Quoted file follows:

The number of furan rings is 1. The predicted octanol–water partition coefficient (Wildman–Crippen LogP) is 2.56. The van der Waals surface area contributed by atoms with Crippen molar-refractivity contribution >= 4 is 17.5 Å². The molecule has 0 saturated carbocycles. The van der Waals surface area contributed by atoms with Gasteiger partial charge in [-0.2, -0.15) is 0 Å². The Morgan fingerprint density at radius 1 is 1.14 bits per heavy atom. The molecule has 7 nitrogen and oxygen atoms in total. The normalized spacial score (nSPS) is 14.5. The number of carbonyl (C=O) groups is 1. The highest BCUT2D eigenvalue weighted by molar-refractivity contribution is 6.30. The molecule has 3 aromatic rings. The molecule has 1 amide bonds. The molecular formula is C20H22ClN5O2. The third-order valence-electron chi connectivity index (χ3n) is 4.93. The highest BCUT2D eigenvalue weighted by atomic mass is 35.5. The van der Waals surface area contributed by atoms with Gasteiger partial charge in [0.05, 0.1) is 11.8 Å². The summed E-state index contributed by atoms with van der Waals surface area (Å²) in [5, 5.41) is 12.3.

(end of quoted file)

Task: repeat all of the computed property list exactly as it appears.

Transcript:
The number of furan rings is 1. The predicted octanol–water partition coefficient (Wildman–Crippen LogP) is 2.56. The van der Waals surface area contributed by atoms with Crippen molar-refractivity contribution >= 4 is 17.5 Å². The molecule has 0 saturated carbocycles. The van der Waals surface area contributed by atoms with Gasteiger partial charge in [-0.2, -0.15) is 0 Å². The Morgan fingerprint density at radius 1 is 1.14 bits per heavy atom. The molecule has 7 nitrogen and oxygen atoms in total. The normalized spacial score (nSPS) is 14.5. The number of carbonyl (C=O) groups is 1. The highest BCUT2D eigenvalue weighted by molar-refractivity contribution is 6.30. The molecule has 3 aromatic rings. The molecule has 1 amide bonds. The molecular formula is C20H22ClN5O2. The third-order valence-electron chi connectivity index (χ3n) is 4.93. The highest BCUT2D eigenvalue weighted by atomic mass is 35.5. The van der Waals surface area contributed by atoms with Gasteiger partial charge in [0.05, 0.1) is 11.8 Å². The summed E-state index contributed by atoms with van der Waals surface area (Å²) in [5, 5.41) is 12.3.